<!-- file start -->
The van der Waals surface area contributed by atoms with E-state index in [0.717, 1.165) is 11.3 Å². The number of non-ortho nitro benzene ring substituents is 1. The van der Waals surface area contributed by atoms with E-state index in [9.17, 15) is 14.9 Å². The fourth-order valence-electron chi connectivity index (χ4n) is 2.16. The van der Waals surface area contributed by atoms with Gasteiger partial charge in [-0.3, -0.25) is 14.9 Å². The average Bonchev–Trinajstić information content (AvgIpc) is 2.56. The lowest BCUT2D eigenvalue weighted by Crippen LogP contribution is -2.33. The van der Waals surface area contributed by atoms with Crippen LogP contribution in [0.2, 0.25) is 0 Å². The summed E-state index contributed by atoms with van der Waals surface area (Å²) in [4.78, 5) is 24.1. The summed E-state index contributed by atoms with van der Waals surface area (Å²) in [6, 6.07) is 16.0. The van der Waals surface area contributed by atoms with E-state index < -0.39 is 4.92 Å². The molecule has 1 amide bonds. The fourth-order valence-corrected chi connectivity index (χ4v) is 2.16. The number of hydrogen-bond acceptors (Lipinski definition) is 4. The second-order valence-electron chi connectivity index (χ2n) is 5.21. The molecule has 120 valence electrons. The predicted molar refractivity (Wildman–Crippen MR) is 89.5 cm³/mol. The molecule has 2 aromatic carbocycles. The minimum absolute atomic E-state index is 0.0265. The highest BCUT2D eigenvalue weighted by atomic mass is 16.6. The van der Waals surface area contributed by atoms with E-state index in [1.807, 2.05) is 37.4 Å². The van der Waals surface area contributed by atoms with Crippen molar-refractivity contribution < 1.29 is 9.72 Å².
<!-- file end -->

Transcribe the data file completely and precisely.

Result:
The van der Waals surface area contributed by atoms with E-state index in [0.717, 1.165) is 11.3 Å². The number of non-ortho nitro benzene ring substituents is 1. The van der Waals surface area contributed by atoms with E-state index in [9.17, 15) is 14.9 Å². The fourth-order valence-electron chi connectivity index (χ4n) is 2.16. The van der Waals surface area contributed by atoms with Gasteiger partial charge in [-0.3, -0.25) is 14.9 Å². The average Bonchev–Trinajstić information content (AvgIpc) is 2.56. The lowest BCUT2D eigenvalue weighted by Crippen LogP contribution is -2.33. The van der Waals surface area contributed by atoms with Crippen LogP contribution in [0.2, 0.25) is 0 Å². The summed E-state index contributed by atoms with van der Waals surface area (Å²) in [4.78, 5) is 24.1. The summed E-state index contributed by atoms with van der Waals surface area (Å²) in [6, 6.07) is 16.0. The van der Waals surface area contributed by atoms with E-state index < -0.39 is 4.92 Å². The molecule has 1 amide bonds. The fourth-order valence-corrected chi connectivity index (χ4v) is 2.16. The number of hydrogen-bond acceptors (Lipinski definition) is 4. The second-order valence-electron chi connectivity index (χ2n) is 5.21. The molecule has 120 valence electrons. The predicted molar refractivity (Wildman–Crippen MR) is 89.5 cm³/mol. The molecule has 2 aromatic carbocycles. The minimum absolute atomic E-state index is 0.0265. The highest BCUT2D eigenvalue weighted by atomic mass is 16.6. The van der Waals surface area contributed by atoms with E-state index in [1.807, 2.05) is 37.4 Å². The van der Waals surface area contributed by atoms with Crippen molar-refractivity contribution < 1.29 is 9.72 Å².